Ask the Experts

A Conversation with Tom Brandt, Chief Risk Officer, U.S. Internal Revenue Service

What are benefits of pursuing enterprise risk management? How can risk management enhance agency decision-making? What is the mission of the Association for Federal Enterprise Risk Management (AFERM)? Join host Michael Keegan as he explores these questions and more with our very special guest, Tom Brandt, Chief Risk Officer, at the US Internal Revenue Service (IRS).

On Managing Risk in Government – A Research Portfolio

Risk is everywhere.

It is a condition of existence and government agencies aren’t immune from the slings and arrows of uncertainty. Risk takes many forms and continue to morph and transform with the pace of technology and the reality interconnectedness. It is a leadership imperative for government executives to mitigate the potency of uncertainty by managing the realities of risk and the IBM Center can help them…mitigate risk and make better decisions. Tackling risks requires the right tools and recognized best practices. Dr. Karen Hardy’s report outlines the fundamentals of enterprise risk management ERM in government…answering the how to and the why not? The first step in tackling risk is defining it and it isn’t always negative. Risk can present opportunities. Government Leaders can redefine risk as “uncertainty that matters” and Dr. Doug Webster and Tom Stanton can show you how… outlining practical steps to improving decision making using ERM. Many federal programs are at risk unable or incapable to achieving missions mitigating program risk is key to making government work better. Prof Donald Kettl report, provides a guide of steps risky federal programs can take to manage risk, improve results. Whether you face …. Integrity Risk Financial Risk Cyber Risks Or, risks associated with technological breakthroughs and disruptions…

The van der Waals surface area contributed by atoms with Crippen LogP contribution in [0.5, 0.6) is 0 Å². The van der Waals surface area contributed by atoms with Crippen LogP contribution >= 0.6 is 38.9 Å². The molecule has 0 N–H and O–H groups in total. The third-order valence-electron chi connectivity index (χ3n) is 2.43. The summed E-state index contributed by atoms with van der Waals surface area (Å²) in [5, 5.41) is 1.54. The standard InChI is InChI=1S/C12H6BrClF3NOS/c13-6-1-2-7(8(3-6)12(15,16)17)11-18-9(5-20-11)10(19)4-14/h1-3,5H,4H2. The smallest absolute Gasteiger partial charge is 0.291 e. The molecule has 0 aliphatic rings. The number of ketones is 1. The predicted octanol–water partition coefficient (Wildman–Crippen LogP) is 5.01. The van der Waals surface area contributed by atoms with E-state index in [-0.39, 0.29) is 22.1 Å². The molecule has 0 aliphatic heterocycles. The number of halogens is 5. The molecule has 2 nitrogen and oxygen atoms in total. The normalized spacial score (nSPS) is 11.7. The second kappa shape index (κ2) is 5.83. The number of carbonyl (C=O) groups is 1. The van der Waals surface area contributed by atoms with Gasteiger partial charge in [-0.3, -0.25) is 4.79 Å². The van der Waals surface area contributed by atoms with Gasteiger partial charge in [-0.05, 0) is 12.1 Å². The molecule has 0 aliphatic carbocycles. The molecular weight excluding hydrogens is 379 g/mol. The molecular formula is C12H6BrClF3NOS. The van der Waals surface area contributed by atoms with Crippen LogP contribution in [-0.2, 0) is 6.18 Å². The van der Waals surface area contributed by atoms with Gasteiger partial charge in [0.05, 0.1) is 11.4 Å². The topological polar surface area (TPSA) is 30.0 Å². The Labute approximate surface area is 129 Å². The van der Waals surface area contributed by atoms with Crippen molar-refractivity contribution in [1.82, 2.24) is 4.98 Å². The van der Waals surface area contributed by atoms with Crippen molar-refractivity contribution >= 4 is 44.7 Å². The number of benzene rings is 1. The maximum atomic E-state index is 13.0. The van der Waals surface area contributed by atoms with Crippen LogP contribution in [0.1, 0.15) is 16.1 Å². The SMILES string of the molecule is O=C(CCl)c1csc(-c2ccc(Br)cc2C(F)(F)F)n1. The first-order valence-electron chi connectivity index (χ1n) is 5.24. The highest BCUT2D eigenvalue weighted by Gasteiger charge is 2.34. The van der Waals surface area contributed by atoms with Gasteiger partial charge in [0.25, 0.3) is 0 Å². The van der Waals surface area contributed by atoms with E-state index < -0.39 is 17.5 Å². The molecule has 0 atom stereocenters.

This video provides an overview of many IBM Center for The Business of Government resources on risk.

Risk Management in the AI Era: Navigating the Opportunities and Challenges of AI Tools in the Public Sector

Artificial Intelligence (AI) has moved into the mainstream of businesses and government.

Business leaders are rushing to take advantages of the benefits that can be brought to a wide array of industries to help increase productivity. Government leaders are also moving forward, but with appropriate caution. When considering the use and application of AI related technologies, government leaders weigh different factors than their private sector counterparts. Whether it is deploying self-driving electric trolleys in a city or retrofitting city streetlights with sensors to make them “smarter,” these leaders must address issues of accountability, transparency, ethics, equity, common good, effectiveness, efficiency, managerial capacity, and political legitimacy.

The report authors put forth a threefold strategy to assist government leaders and public managers with how best to approach using AI, which includes:

  • reviews of prior federal government studies on the use and application of AI. These reports reflect a number of important issues for agencies and stakeholders to consider as they begin incorporating AI; the studies also highlight the government’s broad risk management approach to AI
  • a risk management framework for when and how government can and should consider using AI tools, how to use these tools, and which organizational tasks and decisions may benefit from the use of AI